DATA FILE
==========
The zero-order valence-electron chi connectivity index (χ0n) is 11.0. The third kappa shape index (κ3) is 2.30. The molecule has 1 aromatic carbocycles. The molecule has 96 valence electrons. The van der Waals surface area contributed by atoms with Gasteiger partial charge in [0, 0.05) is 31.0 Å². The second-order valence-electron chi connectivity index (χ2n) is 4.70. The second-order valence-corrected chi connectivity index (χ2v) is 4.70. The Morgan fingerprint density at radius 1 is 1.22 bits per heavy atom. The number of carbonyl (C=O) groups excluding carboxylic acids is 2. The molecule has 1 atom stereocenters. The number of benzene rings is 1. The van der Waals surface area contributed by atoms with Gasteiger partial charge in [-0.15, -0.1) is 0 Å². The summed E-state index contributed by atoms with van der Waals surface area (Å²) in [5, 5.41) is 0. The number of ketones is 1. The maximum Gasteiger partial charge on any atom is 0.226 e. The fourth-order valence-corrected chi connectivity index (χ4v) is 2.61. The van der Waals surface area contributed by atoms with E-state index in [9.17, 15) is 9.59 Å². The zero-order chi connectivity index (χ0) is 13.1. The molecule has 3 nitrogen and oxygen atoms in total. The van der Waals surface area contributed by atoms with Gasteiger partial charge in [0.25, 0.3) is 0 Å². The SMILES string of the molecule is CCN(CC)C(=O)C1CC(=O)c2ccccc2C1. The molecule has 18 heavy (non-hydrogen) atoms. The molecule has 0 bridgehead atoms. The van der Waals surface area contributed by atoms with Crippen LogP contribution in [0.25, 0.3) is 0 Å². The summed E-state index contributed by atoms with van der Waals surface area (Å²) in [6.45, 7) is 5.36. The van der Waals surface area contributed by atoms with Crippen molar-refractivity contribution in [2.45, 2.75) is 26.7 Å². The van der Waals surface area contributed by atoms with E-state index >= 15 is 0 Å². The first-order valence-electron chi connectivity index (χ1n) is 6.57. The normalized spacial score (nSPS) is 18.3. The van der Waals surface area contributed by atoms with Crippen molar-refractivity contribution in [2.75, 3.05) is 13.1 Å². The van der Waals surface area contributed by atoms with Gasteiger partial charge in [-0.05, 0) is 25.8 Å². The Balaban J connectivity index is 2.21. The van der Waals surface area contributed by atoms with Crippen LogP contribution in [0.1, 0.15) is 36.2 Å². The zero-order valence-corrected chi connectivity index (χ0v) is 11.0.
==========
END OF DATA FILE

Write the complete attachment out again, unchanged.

The zero-order valence-electron chi connectivity index (χ0n) is 11.0. The third kappa shape index (κ3) is 2.30. The molecule has 1 aromatic carbocycles. The molecule has 96 valence electrons. The van der Waals surface area contributed by atoms with Gasteiger partial charge in [0, 0.05) is 31.0 Å². The second-order valence-electron chi connectivity index (χ2n) is 4.70. The second-order valence-corrected chi connectivity index (χ2v) is 4.70. The Morgan fingerprint density at radius 1 is 1.22 bits per heavy atom. The number of carbonyl (C=O) groups excluding carboxylic acids is 2. The molecule has 1 atom stereocenters. The number of benzene rings is 1. The van der Waals surface area contributed by atoms with Gasteiger partial charge in [-0.15, -0.1) is 0 Å². The summed E-state index contributed by atoms with van der Waals surface area (Å²) in [5, 5.41) is 0. The number of ketones is 1. The maximum Gasteiger partial charge on any atom is 0.226 e. The fourth-order valence-corrected chi connectivity index (χ4v) is 2.61. The van der Waals surface area contributed by atoms with E-state index in [9.17, 15) is 9.59 Å². The zero-order chi connectivity index (χ0) is 13.1. The molecule has 3 nitrogen and oxygen atoms in total. The van der Waals surface area contributed by atoms with Gasteiger partial charge in [0.25, 0.3) is 0 Å². The SMILES string of the molecule is CCN(CC)C(=O)C1CC(=O)c2ccccc2C1. The molecule has 18 heavy (non-hydrogen) atoms. The molecule has 0 bridgehead atoms. The van der Waals surface area contributed by atoms with Crippen LogP contribution in [0.25, 0.3) is 0 Å². The summed E-state index contributed by atoms with van der Waals surface area (Å²) in [6.45, 7) is 5.36. The van der Waals surface area contributed by atoms with Crippen molar-refractivity contribution in [2.45, 2.75) is 26.7 Å². The van der Waals surface area contributed by atoms with E-state index >= 15 is 0 Å². The first-order valence-electron chi connectivity index (χ1n) is 6.57. The normalized spacial score (nSPS) is 18.3. The van der Waals surface area contributed by atoms with Crippen molar-refractivity contribution in [2.75, 3.05) is 13.1 Å². The van der Waals surface area contributed by atoms with Gasteiger partial charge in [-0.05, 0) is 25.8 Å². The Balaban J connectivity index is 2.21. The van der Waals surface area contributed by atoms with Crippen LogP contribution in [0.1, 0.15) is 36.2 Å². The zero-order valence-corrected chi connectivity index (χ0v) is 11.0.